Strickland said some students can find jobs or volunteer work after the 18-21 transition period. But some need to continue. They need routines where they can learn work and social skills. At the center, they will learn to navigate the community and build connections. “Piece together a life,” he said.
Like Sheldon and Strickland, Smoots has been part of Mayor Jon Nehring’s group that has been looking at how to help people with disabilities.
“Concerned citizens and parents who have seen their student fall off the grid,” Smoots said. The center will expand on the teaching of life and work skills the students learned earlier in school.
Already this year they are learning to ride public transportation. They also learned from a chef how to make grilled cheese sandwiches. Smoots received text messages from parents the following weekend that their kids also wanted to make them at home.
They also learned how to order and pay for tacos at a local restaurant.
“Some don’t understand the concept of money so we’re bringing it to their level,” Smoots said.
And they will be learning so much more. The center is developing partnerships in the community and is looking for more so students can learn work skills.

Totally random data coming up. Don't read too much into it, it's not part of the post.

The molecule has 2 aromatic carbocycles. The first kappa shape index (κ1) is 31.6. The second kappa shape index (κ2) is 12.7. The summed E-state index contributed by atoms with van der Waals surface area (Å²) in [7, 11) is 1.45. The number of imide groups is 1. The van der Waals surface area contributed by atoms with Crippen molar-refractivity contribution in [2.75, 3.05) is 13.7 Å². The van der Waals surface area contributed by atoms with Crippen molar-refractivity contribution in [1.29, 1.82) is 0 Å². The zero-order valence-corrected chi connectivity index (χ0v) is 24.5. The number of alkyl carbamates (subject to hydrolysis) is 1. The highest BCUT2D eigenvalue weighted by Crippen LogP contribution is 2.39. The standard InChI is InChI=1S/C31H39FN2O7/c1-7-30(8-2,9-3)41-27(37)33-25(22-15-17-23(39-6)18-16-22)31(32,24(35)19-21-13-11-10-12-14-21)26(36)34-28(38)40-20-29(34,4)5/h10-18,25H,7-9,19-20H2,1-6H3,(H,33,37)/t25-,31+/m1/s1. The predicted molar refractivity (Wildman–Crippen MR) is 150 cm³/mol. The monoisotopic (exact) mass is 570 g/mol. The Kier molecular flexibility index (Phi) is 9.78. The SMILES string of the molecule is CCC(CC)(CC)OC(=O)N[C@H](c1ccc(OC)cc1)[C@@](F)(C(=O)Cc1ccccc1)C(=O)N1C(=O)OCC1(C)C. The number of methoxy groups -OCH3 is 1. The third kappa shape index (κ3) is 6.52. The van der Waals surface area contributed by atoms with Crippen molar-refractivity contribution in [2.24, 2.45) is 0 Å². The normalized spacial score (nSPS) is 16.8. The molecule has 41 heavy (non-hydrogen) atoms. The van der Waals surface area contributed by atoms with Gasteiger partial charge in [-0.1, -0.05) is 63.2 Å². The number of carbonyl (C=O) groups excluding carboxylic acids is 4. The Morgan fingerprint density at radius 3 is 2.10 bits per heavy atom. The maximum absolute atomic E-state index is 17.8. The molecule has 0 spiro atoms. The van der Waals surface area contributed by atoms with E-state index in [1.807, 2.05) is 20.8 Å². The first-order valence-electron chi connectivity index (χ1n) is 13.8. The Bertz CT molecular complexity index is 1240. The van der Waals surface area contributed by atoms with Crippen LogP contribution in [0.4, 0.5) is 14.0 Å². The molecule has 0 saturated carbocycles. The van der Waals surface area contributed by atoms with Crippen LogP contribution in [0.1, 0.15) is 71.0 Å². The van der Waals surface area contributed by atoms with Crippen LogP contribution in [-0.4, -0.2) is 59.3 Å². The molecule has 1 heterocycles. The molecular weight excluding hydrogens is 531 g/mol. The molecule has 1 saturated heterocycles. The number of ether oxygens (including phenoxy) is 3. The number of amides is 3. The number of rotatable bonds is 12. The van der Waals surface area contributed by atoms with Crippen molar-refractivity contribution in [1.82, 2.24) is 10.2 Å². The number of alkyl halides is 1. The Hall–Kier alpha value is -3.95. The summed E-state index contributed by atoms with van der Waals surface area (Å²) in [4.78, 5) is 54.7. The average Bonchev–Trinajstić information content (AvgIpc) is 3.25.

They will be working to develop skills making coffee and serving it.
They will learn janitorial skills by cleaning up the annex each Friday and getting it ready for church service over the weekend.
They will take a bus to Skyhaven Farm and learn about gardening and taking care of animals.
They also are connected with the Marysville YMCA, where they will take swimming and exercise classes, along with getting instruction on nutrition.
They get to go on fun field trips, too – like riding on a private yacht to Langley for pizza.
Smoots said word is getting out about the center, and she is getting calls from all over the area. “Every community could use one,” she said.
Eric Holmes is the one full-time director for the center. “A small student-teacher ratio leads to greater success,” Smoots said.